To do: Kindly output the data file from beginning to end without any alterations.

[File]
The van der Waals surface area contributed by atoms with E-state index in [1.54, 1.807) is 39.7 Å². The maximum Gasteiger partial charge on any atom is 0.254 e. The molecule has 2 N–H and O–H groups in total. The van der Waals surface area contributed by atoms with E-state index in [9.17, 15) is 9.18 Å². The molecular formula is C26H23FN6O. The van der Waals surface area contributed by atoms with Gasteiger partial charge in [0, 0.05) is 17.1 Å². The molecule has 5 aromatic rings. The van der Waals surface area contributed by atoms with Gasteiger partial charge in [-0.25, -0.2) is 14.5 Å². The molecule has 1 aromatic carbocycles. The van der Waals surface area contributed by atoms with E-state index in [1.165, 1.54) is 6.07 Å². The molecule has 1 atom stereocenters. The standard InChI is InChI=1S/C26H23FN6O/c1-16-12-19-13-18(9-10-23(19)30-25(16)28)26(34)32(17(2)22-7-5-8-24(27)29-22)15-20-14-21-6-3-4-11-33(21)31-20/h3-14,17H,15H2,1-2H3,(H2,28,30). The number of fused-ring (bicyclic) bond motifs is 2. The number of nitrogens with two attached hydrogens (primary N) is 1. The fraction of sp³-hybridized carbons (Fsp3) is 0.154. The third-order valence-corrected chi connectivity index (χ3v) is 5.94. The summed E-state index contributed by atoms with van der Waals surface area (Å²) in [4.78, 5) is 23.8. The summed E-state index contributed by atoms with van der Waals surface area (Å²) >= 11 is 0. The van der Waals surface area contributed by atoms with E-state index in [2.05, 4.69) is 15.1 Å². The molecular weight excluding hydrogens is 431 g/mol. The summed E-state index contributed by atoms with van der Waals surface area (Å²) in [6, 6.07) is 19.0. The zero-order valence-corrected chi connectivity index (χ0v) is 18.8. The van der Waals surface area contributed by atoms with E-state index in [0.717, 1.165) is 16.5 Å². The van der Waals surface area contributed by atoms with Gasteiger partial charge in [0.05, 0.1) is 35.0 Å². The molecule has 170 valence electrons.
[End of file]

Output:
The van der Waals surface area contributed by atoms with E-state index in [1.54, 1.807) is 39.7 Å². The maximum Gasteiger partial charge on any atom is 0.254 e. The molecule has 2 N–H and O–H groups in total. The van der Waals surface area contributed by atoms with E-state index in [9.17, 15) is 9.18 Å². The molecular formula is C26H23FN6O. The van der Waals surface area contributed by atoms with Gasteiger partial charge in [0, 0.05) is 17.1 Å². The molecule has 5 aromatic rings. The van der Waals surface area contributed by atoms with Gasteiger partial charge in [-0.25, -0.2) is 14.5 Å². The molecule has 1 aromatic carbocycles. The van der Waals surface area contributed by atoms with E-state index in [1.165, 1.54) is 6.07 Å². The molecule has 1 atom stereocenters. The standard InChI is InChI=1S/C26H23FN6O/c1-16-12-19-13-18(9-10-23(19)30-25(16)28)26(34)32(17(2)22-7-5-8-24(27)29-22)15-20-14-21-6-3-4-11-33(21)31-20/h3-14,17H,15H2,1-2H3,(H2,28,30). The number of fused-ring (bicyclic) bond motifs is 2. The number of nitrogens with two attached hydrogens (primary N) is 1. The fraction of sp³-hybridized carbons (Fsp3) is 0.154. The third-order valence-corrected chi connectivity index (χ3v) is 5.94. The summed E-state index contributed by atoms with van der Waals surface area (Å²) in [4.78, 5) is 23.8. The summed E-state index contributed by atoms with van der Waals surface area (Å²) >= 11 is 0. The van der Waals surface area contributed by atoms with E-state index in [2.05, 4.69) is 15.1 Å². The molecular weight excluding hydrogens is 431 g/mol. The summed E-state index contributed by atoms with van der Waals surface area (Å²) in [6, 6.07) is 19.0. The zero-order valence-corrected chi connectivity index (χ0v) is 18.8. The van der Waals surface area contributed by atoms with E-state index in [0.717, 1.165) is 16.5 Å². The van der Waals surface area contributed by atoms with Gasteiger partial charge in [0.05, 0.1) is 35.0 Å². The molecule has 170 valence electrons.